In Dachau, as in other Nazi camps, German physicians performed medical experiments on prisoners, including high-altitude experiments using a decompression chamber, malaria and tuberculosis experiments, hypothermia experiments, and experiments testing new medications. Prisoners were also forced to test methods of making seawater potable and of halting excessive bleeding. Hundreds of prisoners died or were permanently crippled as a result of these experiments.
What you will see here is the final and utter condemnation of the Nazi party. It justifies every measure the United Nations will take to exterminate that party. What you will see here is such a disgrace to the German people that their names must be erased from the list of civilized nations [...] It is your lot to begin the hard task of restoring the name of the German people [...] But this cannot be done until you have reared a new generation amongst whom it is impossible to find people prepared to commit such crimes; until you have reared a new generation possessing the instinctive good will to prevent a repetition of such horrible cruelties. We will now begin our tour.
Demographic statistics vary but they are in the same general range. History will likely never know how many people were interned or died there, due to periods of disruption. One source gives a general estimate of over 200,000 prisoners from more than 30 countries for the Third Reich's years, of whom two-thirds were political prisoners, including many Catholic priests, and nearly one-third were Jews. 25,613 prisoners are believed to have died in the camp and almost another 10,000 in its subcamps, primarily from disease, malnutrition and suicide. In late 1944, a typhus epidemic occurred in the camp caused by poor sanitation and overcrowding, which caused more than 15,000 deaths. It was followed by an evacuation, in which large numbers of the prisoners died. Toward the end of the war, death marches to and from the camp caused the deaths of numerous unrecorded prisoners. After liberation, prisoners weakened beyond recovery by the starvation conditions continued to die. Two thousand cases of "the dread black typhus" had already been identified by 3 May, and the U.S. Seventh Army was "working day and night to alleviate the appalling conditions at the camp". Prisoners with typhus, a louse-borne disease with an incubation period from 12 to 18 days, were treated by the 116th Evacuation Hospital, while the 127th would be the general hospital for the other illnesses. There were 227 documented deaths among the 2,252 patients cared for by the 127th.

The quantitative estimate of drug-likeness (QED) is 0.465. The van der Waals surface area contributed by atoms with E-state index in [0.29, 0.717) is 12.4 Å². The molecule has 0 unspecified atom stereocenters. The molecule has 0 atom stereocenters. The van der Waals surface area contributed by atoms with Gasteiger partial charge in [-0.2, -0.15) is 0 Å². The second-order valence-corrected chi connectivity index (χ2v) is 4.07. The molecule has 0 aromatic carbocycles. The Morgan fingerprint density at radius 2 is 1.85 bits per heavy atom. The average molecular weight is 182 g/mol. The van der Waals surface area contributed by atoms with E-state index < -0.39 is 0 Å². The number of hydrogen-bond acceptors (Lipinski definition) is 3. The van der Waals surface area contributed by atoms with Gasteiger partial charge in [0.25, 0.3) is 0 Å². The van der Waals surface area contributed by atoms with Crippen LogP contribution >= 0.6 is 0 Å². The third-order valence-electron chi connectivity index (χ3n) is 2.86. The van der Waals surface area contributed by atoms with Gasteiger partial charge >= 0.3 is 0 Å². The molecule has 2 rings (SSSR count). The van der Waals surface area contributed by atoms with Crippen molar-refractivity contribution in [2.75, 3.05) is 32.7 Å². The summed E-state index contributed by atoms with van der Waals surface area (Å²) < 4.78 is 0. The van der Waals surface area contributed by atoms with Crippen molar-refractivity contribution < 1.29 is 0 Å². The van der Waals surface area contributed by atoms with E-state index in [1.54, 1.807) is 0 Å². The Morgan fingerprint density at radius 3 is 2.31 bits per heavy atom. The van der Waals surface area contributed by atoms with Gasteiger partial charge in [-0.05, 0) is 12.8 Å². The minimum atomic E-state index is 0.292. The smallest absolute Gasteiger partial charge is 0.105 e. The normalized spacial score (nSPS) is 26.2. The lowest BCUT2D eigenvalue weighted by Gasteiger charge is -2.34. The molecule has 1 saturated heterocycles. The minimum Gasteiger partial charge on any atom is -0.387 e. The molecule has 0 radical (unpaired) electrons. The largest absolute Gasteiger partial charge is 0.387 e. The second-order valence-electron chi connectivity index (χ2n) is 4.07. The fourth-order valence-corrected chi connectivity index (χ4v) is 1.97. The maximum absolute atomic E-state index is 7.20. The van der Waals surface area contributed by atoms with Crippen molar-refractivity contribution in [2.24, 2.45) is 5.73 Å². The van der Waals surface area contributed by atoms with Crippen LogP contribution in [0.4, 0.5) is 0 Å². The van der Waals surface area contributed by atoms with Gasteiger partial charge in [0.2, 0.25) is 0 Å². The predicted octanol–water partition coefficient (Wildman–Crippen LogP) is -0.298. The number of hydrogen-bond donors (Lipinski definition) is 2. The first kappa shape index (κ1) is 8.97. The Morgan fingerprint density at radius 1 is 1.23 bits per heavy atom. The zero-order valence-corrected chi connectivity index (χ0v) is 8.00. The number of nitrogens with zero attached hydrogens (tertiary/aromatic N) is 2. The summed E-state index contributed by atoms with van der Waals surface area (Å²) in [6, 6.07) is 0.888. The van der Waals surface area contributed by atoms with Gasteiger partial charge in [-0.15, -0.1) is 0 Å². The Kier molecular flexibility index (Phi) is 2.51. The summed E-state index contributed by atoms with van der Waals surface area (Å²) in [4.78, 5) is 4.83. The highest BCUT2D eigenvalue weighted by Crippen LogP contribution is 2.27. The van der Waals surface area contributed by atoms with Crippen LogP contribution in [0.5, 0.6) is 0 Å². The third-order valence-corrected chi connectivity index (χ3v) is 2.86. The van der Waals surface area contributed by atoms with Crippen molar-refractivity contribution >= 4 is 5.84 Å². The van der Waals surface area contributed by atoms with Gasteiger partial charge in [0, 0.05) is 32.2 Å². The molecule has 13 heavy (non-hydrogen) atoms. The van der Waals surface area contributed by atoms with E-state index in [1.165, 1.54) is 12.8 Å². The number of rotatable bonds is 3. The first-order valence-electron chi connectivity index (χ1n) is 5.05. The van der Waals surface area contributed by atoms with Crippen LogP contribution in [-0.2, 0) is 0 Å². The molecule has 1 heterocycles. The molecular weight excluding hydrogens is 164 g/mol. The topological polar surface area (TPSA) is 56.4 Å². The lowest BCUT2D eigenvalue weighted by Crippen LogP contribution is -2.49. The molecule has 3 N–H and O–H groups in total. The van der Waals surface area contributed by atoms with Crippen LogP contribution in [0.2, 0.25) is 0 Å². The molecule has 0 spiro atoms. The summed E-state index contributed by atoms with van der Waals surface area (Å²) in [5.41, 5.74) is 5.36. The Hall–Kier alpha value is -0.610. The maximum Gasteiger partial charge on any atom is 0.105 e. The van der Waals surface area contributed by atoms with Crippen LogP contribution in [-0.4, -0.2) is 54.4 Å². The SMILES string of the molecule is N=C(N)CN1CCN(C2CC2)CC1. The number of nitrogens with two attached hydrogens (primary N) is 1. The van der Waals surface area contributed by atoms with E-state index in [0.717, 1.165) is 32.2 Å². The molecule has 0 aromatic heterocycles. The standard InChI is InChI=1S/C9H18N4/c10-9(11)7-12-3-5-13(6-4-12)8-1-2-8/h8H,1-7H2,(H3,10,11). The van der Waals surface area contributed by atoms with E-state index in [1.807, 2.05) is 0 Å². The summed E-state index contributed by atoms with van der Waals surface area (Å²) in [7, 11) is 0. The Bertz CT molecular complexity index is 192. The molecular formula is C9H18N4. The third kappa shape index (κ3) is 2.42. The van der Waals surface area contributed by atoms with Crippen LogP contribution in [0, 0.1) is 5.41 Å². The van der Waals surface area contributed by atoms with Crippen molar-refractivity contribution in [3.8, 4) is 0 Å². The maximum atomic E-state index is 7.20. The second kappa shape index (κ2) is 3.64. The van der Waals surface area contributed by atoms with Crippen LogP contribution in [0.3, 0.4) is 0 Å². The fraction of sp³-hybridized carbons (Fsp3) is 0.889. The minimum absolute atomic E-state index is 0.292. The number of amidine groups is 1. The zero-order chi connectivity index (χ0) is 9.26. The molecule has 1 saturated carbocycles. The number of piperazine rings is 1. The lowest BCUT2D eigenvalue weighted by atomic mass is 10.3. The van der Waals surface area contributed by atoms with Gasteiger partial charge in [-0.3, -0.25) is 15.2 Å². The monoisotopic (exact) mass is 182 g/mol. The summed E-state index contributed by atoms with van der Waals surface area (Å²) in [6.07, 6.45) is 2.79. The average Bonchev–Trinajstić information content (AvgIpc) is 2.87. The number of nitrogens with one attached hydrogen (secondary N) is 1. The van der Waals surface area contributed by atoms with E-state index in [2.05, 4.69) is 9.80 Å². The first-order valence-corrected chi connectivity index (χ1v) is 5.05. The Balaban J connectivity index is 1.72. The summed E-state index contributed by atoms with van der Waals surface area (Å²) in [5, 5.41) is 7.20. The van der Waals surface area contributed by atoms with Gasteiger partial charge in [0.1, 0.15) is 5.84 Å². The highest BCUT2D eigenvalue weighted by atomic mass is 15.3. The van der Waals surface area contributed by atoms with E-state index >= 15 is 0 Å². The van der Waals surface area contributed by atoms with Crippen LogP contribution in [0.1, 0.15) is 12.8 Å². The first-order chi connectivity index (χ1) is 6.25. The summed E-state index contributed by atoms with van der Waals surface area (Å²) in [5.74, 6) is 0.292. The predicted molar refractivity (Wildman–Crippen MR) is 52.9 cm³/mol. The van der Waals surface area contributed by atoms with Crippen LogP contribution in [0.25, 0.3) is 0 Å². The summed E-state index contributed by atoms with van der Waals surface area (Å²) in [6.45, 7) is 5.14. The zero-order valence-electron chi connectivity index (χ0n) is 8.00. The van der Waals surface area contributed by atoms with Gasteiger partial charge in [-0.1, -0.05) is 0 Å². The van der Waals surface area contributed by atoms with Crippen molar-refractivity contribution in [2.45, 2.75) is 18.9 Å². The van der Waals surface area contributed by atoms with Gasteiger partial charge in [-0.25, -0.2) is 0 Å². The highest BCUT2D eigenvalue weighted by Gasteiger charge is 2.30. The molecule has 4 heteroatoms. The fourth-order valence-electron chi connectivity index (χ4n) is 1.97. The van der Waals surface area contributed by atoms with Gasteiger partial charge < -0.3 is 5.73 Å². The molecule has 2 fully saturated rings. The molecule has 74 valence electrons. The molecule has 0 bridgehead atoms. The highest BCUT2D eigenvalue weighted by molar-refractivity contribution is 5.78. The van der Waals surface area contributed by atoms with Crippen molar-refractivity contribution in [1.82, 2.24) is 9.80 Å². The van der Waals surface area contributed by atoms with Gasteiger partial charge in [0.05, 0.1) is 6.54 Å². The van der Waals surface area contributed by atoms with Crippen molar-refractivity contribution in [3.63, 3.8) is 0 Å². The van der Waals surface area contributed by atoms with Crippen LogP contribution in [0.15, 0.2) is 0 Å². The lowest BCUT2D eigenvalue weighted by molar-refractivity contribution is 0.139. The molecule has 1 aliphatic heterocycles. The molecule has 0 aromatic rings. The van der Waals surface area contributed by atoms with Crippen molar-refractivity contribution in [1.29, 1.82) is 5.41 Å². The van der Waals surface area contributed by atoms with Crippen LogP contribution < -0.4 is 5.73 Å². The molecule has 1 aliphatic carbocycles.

The only person at MCA/Universal who agreed with Spielberg and director of cinematography Janusz Kaminski’s decision to shoot the movie in black and white was Sheinberg. Everyone else lobbied against the idea, saying that it would stylize the Holocaust. Spielberg and Kaminski chose to shoot the film in a grimy, unstylish fashion and format inspired by German Expressionist and Italian Neorealist films. Also, according to Spielberg, “It’s entirely appropriate because I’ve only experienced the Holocaust through other people’s testimonies and through archival footage which is, of course, all in black and white.”
One of the witnesses to the liberation of Bergen-Belsen by British soldiers on April 15, 1945 was Iolo Lewis, a 20-year-old soldier from Wales. He recalled that, as he arrived at Belsen, Commandant Kramer and his assistant, Irma Grese, were standing at the gates to greet them. Most of the SS men, who were the guards in the camp, had escaped before the British arrived. Commandant Josef Kramer and 80 of the SS men and women had volunteered to remain in the camp to carry out their duties. He said that he counted 13,000 unburied corpses at the time of the liberation, and that the haunting memory never left him, particularly the pearly colour of the piled-up bodies, small, like the bodies of children.
Concentration camps began to incarcerate ‘habitual criminals’ in addition to political prisoners. Goebbels stepped up anti-Semitic propaganda with a traveling exhibition which cast Jews as the enemy. Nearly half a million people attended. Some guessed worse would come. Winston Churchill criticised British relations with Germany, warning of ‘great evils of racial and religious intolerance’, though many colleagues complained of his ‘harping on’ about Jews.
At the liberation of Dachau and its sub-camps in April 1945 about thirty percent of the camps inmates were Jewish. During its twelve –year existence Dachau was always a “political camp” , the political prisoners who had been there first and knew the conditions best, held most of the key positions in the so-called prisoners’ internal government, which had been established by the SS.